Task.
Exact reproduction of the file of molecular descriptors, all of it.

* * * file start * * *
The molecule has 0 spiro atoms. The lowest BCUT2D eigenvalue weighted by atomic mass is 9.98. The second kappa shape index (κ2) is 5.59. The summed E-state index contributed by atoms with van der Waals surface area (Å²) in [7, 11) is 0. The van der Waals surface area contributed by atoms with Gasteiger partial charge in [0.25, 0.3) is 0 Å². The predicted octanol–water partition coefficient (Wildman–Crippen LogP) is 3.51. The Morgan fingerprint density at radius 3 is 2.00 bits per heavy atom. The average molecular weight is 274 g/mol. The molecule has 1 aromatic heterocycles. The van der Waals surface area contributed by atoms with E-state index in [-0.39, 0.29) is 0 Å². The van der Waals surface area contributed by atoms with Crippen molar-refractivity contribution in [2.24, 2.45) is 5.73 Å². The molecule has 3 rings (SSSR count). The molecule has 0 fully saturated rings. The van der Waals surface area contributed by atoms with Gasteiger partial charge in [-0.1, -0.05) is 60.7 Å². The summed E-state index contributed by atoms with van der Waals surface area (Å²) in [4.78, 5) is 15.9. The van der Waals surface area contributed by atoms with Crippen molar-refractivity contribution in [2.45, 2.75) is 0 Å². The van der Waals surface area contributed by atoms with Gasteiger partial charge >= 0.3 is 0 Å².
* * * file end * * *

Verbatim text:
The molecule has 0 spiro atoms. The lowest BCUT2D eigenvalue weighted by atomic mass is 9.98. The second kappa shape index (κ2) is 5.59. The summed E-state index contributed by atoms with van der Waals surface area (Å²) in [7, 11) is 0. The van der Waals surface area contributed by atoms with Gasteiger partial charge in [0.25, 0.3) is 0 Å². The predicted octanol–water partition coefficient (Wildman–Crippen LogP) is 3.51. The Morgan fingerprint density at radius 3 is 2.00 bits per heavy atom. The average molecular weight is 274 g/mol. The molecule has 1 aromatic heterocycles. The van der Waals surface area contributed by atoms with E-state index in [-0.39, 0.29) is 0 Å². The van der Waals surface area contributed by atoms with Crippen molar-refractivity contribution in [2.24, 2.45) is 5.73 Å². The molecule has 3 rings (SSSR count). The molecule has 0 fully saturated rings. The van der Waals surface area contributed by atoms with Gasteiger partial charge in [-0.1, -0.05) is 60.7 Å². The summed E-state index contributed by atoms with van der Waals surface area (Å²) in [4.78, 5) is 15.9. The van der Waals surface area contributed by atoms with Crippen molar-refractivity contribution in [2.45, 2.75) is 0 Å². The van der Waals surface area contributed by atoms with Gasteiger partial charge >= 0.3 is 0 Å².